Be the light of dark­ness

Hindustan Times (Chandigarh) - Guide - - INSIGHT -

Gauri Ch­habra

As I strolled around the streets few days ago, I could smell the fa­mil­iar scent of crack­ers, lights and the hur­ried buzz of ve­hi­cles driv­ing past me.

Di­wali the fes­ti­val of lights was fi­nally there, the fes­ti­val that is the har­bin­ger of lights, that is a pre­cur­sor of change sound­ing the death knells of the dy­ing year and strik­ing the clar­ion call of the new year was here.

So, I asked my­self am I go­ing to be the one who will be the pre­cur­sor of change or the fol­lower of change. Am I go­ing to be that light that springs from the womb of dark­ness?

It hap­pens with each one of us- in our per­sonal lives, in our pro­fes­sional lives, ev­ery­where. When you see some­thing in your or­gan­i­sa­tion that needs to be changed, you're likely to ad­dress the is­sue in one of two ways: you can ei­ther be a part of the dark­ness or you can hold in your­self the seed of light.

You can ei­ther com­plain about it and spell out what other peo­ple need to do to bring about the change or you'll step up and, with­out point­ing a fin­ger at any­one, out­line what you're pre­pared to do to help bring about that change.

Let's talk about that lat­ter- the light of dark­ness.

To il­lus­trate this point let's take up an ex­am­ple. In case you find that there has been a de­vi­a­tion from the pro­cesses in your com­pany and you tend to push it un­der the rug say­ing," it was not my fault" or blam­ing oth­ers say­ing," if he could have done that we would have been saved" you are a part of the dark­ness.

If you be­come a con­struc­tive ir­ri­tant by say­ing, "let us fig­ure out how we can fix this". Be­lieve me, nearly all prob­lems can be solved if we sum­mon the courage to step up and be­come an agent of change, rather than wait­ing for some­one else to do it.

No one is say­ing it's easy, es­pe­cially in un­cer­tain times. With the econ­omy in the throes of a fi­nan­cial Tsunami, peo­ple are re­luc­tant to be­come agents of change be­cause they don't want to rock the boat and chal­lenge sta­tus quo.

There's in­deed a ten­dency, when things are the way they are right now, for all of us to go by-no news is good news, as we do not want to cre­ate rip­ples by stir­ring the wa­ter.

If you think that way, you have be­come su­per­flu­ous in the or­gan­i­sa­tion and it might not make any dif­fer­ence if you were gone. So, my dear friends be­come the light of dark­ness.

Be the first ray to dis­pel fear and ig­no­rance. Don't point fin­gers of blame, be a so­lu­tion that chal­lenges things as they are and you will be con­sis­tently more highly-rated by your man­agers, and are more likely to get pro­moted.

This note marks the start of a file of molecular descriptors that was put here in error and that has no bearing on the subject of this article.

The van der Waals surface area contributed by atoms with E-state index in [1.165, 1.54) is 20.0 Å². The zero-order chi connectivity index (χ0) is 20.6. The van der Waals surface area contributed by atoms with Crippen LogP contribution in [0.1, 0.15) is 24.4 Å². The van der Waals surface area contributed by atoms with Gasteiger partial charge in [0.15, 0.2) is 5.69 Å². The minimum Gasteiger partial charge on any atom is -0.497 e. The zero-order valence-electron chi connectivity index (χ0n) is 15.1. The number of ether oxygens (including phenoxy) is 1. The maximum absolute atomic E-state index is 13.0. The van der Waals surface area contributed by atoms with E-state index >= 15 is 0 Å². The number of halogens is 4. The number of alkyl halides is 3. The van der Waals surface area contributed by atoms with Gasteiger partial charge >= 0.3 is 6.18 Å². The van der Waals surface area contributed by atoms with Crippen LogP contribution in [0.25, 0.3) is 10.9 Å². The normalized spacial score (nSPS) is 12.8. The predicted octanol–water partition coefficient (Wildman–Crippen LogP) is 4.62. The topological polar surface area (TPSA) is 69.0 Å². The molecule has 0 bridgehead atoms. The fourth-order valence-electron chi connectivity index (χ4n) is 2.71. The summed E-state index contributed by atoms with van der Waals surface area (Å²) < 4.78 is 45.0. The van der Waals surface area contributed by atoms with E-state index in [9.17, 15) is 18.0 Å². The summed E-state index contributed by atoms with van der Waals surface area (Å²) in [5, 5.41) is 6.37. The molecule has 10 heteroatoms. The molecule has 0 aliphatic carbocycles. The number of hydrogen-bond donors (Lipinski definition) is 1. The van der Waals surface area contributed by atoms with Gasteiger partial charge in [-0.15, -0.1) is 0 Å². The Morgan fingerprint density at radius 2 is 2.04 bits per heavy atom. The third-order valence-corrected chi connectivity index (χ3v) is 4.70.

Dur­ing the tough times, peo­ple get a tough as­sign­ment and they wind up try­ing to ra­tio­nalise to the peo­ple above them why they're not suc­ceed­ing.

I al­ways tell peo­ple, your bosses al­ready knew it was a tough as­sign­ment, and al­ready knew about the con­straints-they've proba- bly spent most of their time try­ing to de­fend them­selves to their bosses. What they re­ally want is some­one who says, "Look, I know there are a lot of con­straints, but let me tell you what I'm go­ing to do in spite of that."

Here is what you should do: Find one thing:

Think of some­thing at work that you want to do some­thing about im­me­di­ately to move in the di­rec­tion of the change you seek. For in­stance, you feel that

Be dis­rup­tive:

Be­ing dis­rup­tive does not mean that you ham­per progress. Dis­rup­tion al­ways has roots of change and change brings progress. So al­ways look at things from a fresh per­spec­tive. Re­mem­ber, if the cater­pil­lar had not thought three di­men­sional, he would not have be­come a but­ter­fly. So, if you feel that things are not be­ing done in a right man­ner, pro­pose a change. Chal­lenge sta­tus quo- that would help you be­come a leader.

Make your­self heard:

This is where most of us fail. We are all able to sug­gest and pro­pose changes, how­ever, where we are found want­ing is we just sug­gest those changes ad hoc and they fall on deaf ears. Re­mem­ber no­body is ready to ac­cept changes that eas­ily. Whether he's found that there's any dif­fer­ence be­tween the gen­ders in how will­ing peo­ple tend to be to step up and as­sume the re­spon­si­bil­ity for change in an or­gan­i­sa­tion.

Get to­gether:

Find a few al­lies and start to meet. Fo­cus on what you can do. The steps you can take, no mat­ter how small they may be. Make it your mis­sion to speak up and make oth­ers bet­ter.

Re­mem­ber, you may have to go over­board to praise ef­fort as well as re­sults, es­pe­cially if some­one goes be­yond his or her role of re­spon­si­bil­i­ties. Af­ter this, you may need to come up with ideas for new prod­ucts and innovations even if it's not in your job de­scrip­tion. Win cus­tomers for life even if it's not your depart­ment, and gen­er­ally go big­ger than what­ever your role says you must do.

Be the ini­tia­tor of light:

Don't let your lack of po­si­tion get in the way of your influence. How could you lead right now even though you have no po­si­tion? What steps can you take to make change? In­stead of blam­ing oth­ers and your own self, be the ini­tia­tor of light and dis­pel dark­ness- both within and with­out. (The writer is a Pun­jab- based ed­u­ca­tion coun­sel­lor with 12 years of ex­pe­ri­ence. She can be con­tacted at gau­ri_­nag­pal@ya­hoo.com)

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